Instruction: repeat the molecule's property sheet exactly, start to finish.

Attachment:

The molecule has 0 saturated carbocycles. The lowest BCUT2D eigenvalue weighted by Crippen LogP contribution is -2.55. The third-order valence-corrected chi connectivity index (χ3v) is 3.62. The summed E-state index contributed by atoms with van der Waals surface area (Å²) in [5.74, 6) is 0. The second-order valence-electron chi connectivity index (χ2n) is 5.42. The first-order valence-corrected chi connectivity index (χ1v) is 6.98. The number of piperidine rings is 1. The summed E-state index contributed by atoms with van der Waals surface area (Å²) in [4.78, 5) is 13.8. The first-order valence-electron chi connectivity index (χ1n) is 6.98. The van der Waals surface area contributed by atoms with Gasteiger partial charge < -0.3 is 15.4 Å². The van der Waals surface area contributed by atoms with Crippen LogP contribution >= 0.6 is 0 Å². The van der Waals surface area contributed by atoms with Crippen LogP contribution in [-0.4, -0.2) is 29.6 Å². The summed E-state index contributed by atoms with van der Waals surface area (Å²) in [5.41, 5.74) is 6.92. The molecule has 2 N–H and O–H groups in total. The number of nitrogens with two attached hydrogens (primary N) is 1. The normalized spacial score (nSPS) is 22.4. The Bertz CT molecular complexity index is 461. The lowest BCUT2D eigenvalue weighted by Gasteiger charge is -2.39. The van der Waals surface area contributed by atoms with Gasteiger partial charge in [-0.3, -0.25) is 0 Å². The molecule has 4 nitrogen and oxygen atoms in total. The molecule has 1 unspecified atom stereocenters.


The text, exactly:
The molecule has 0 saturated carbocycles. The lowest BCUT2D eigenvalue weighted by Crippen LogP contribution is -2.55. The third-order valence-corrected chi connectivity index (χ3v) is 3.62. The summed E-state index contributed by atoms with van der Waals surface area (Å²) in [5.74, 6) is 0. The second-order valence-electron chi connectivity index (χ2n) is 5.42. The first-order valence-corrected chi connectivity index (χ1v) is 6.98. The number of piperidine rings is 1. The summed E-state index contributed by atoms with van der Waals surface area (Å²) in [4.78, 5) is 13.8. The first-order valence-electron chi connectivity index (χ1n) is 6.98. The van der Waals surface area contributed by atoms with Gasteiger partial charge < -0.3 is 15.4 Å². The van der Waals surface area contributed by atoms with Crippen LogP contribution >= 0.6 is 0 Å². The van der Waals surface area contributed by atoms with Crippen LogP contribution in [-0.4, -0.2) is 29.6 Å². The summed E-state index contributed by atoms with van der Waals surface area (Å²) in [5.41, 5.74) is 6.92. The molecule has 2 N–H and O–H groups in total. The number of nitrogens with two attached hydrogens (primary N) is 1. The normalized spacial score (nSPS) is 22.4. The Bertz CT molecular complexity index is 461. The lowest BCUT2D eigenvalue weighted by Gasteiger charge is -2.39. The van der Waals surface area contributed by atoms with Gasteiger partial charge in [-0.3, -0.25) is 0 Å². The molecule has 4 nitrogen and oxygen atoms in total. The molecule has 1 unspecified atom stereocenters.